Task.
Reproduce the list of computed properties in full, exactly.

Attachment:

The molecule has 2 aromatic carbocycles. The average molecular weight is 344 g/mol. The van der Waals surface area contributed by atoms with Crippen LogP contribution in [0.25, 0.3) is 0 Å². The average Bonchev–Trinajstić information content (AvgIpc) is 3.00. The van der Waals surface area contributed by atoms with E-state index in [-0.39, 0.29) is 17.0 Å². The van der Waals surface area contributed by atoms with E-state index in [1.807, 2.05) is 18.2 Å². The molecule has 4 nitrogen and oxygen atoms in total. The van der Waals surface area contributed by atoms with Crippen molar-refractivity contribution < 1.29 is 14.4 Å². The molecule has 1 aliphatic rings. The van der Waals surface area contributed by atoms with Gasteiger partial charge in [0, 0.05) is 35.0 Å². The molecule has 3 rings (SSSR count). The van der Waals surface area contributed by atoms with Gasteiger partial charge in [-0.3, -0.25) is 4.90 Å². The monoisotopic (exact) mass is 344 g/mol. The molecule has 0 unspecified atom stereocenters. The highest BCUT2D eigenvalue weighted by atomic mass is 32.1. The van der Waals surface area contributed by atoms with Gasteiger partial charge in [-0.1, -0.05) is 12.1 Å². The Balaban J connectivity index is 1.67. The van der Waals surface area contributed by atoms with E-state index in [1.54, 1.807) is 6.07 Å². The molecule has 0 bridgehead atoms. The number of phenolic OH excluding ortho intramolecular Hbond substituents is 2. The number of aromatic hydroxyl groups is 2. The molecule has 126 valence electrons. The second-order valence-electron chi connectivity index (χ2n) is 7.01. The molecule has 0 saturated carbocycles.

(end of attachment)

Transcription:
The molecule has 2 aromatic carbocycles. The average molecular weight is 344 g/mol. The van der Waals surface area contributed by atoms with Crippen LogP contribution in [0.25, 0.3) is 0 Å². The average Bonchev–Trinajstić information content (AvgIpc) is 3.00. The van der Waals surface area contributed by atoms with E-state index in [-0.39, 0.29) is 17.0 Å². The van der Waals surface area contributed by atoms with E-state index in [1.807, 2.05) is 18.2 Å². The molecule has 4 nitrogen and oxygen atoms in total. The van der Waals surface area contributed by atoms with Crippen molar-refractivity contribution < 1.29 is 14.4 Å². The molecule has 1 aliphatic rings. The van der Waals surface area contributed by atoms with Gasteiger partial charge in [0, 0.05) is 35.0 Å². The molecule has 3 rings (SSSR count). The van der Waals surface area contributed by atoms with Gasteiger partial charge in [-0.3, -0.25) is 4.90 Å². The monoisotopic (exact) mass is 344 g/mol. The molecule has 0 unspecified atom stereocenters. The highest BCUT2D eigenvalue weighted by atomic mass is 32.1. The van der Waals surface area contributed by atoms with Gasteiger partial charge in [-0.1, -0.05) is 12.1 Å². The Balaban J connectivity index is 1.67. The van der Waals surface area contributed by atoms with E-state index in [1.54, 1.807) is 6.07 Å². The molecule has 0 bridgehead atoms. The number of phenolic OH excluding ortho intramolecular Hbond substituents is 2. The number of aromatic hydroxyl groups is 2. The molecule has 126 valence electrons. The second-order valence-electron chi connectivity index (χ2n) is 7.01. The molecule has 0 saturated carbocycles.